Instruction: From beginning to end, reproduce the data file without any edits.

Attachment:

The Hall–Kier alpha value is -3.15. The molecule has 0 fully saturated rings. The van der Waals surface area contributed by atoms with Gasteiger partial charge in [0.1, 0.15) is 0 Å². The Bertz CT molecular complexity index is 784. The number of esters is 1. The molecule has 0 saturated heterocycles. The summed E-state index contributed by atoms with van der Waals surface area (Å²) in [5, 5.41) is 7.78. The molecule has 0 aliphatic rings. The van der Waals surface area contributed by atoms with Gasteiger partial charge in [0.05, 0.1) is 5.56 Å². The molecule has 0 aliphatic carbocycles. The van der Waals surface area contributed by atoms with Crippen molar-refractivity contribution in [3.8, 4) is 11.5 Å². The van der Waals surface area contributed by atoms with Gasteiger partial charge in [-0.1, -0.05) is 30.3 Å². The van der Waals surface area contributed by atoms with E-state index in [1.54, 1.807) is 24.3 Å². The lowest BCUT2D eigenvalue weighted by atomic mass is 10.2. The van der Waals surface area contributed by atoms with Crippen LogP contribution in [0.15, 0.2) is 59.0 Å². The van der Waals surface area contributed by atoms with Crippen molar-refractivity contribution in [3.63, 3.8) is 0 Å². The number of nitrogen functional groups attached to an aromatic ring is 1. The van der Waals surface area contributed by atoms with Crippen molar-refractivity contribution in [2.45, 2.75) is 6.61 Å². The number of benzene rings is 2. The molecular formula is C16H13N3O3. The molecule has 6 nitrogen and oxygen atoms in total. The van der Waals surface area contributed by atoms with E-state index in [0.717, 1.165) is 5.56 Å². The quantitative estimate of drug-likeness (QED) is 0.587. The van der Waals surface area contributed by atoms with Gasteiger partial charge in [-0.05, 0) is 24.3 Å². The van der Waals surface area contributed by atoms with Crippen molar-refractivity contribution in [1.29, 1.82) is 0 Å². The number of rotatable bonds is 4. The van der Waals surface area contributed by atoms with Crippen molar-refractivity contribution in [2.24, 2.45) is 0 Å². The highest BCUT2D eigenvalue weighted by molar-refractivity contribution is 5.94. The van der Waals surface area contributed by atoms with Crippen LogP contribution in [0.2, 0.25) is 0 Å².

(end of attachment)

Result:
The Hall–Kier alpha value is -3.15. The molecule has 0 fully saturated rings. The van der Waals surface area contributed by atoms with Gasteiger partial charge in [0.1, 0.15) is 0 Å². The Bertz CT molecular complexity index is 784. The number of esters is 1. The molecule has 0 saturated heterocycles. The summed E-state index contributed by atoms with van der Waals surface area (Å²) in [5, 5.41) is 7.78. The molecule has 0 aliphatic rings. The van der Waals surface area contributed by atoms with Gasteiger partial charge in [0.05, 0.1) is 5.56 Å². The molecule has 0 aliphatic carbocycles. The van der Waals surface area contributed by atoms with Crippen molar-refractivity contribution in [3.8, 4) is 11.5 Å². The van der Waals surface area contributed by atoms with Gasteiger partial charge in [-0.1, -0.05) is 30.3 Å². The van der Waals surface area contributed by atoms with E-state index in [1.54, 1.807) is 24.3 Å². The lowest BCUT2D eigenvalue weighted by atomic mass is 10.2. The van der Waals surface area contributed by atoms with Crippen LogP contribution in [0.15, 0.2) is 59.0 Å². The van der Waals surface area contributed by atoms with Crippen molar-refractivity contribution in [3.63, 3.8) is 0 Å². The number of nitrogen functional groups attached to an aromatic ring is 1. The van der Waals surface area contributed by atoms with Crippen molar-refractivity contribution in [2.45, 2.75) is 6.61 Å². The number of benzene rings is 2. The molecular formula is C16H13N3O3. The molecule has 6 nitrogen and oxygen atoms in total. The van der Waals surface area contributed by atoms with E-state index in [0.717, 1.165) is 5.56 Å². The quantitative estimate of drug-likeness (QED) is 0.587. The van der Waals surface area contributed by atoms with Gasteiger partial charge in [-0.05, 0) is 24.3 Å². The van der Waals surface area contributed by atoms with Crippen molar-refractivity contribution in [1.29, 1.82) is 0 Å². The number of rotatable bonds is 4. The van der Waals surface area contributed by atoms with Crippen molar-refractivity contribution in [2.24, 2.45) is 0 Å². The highest BCUT2D eigenvalue weighted by molar-refractivity contribution is 5.94. The van der Waals surface area contributed by atoms with Crippen LogP contribution in [0.2, 0.25) is 0 Å².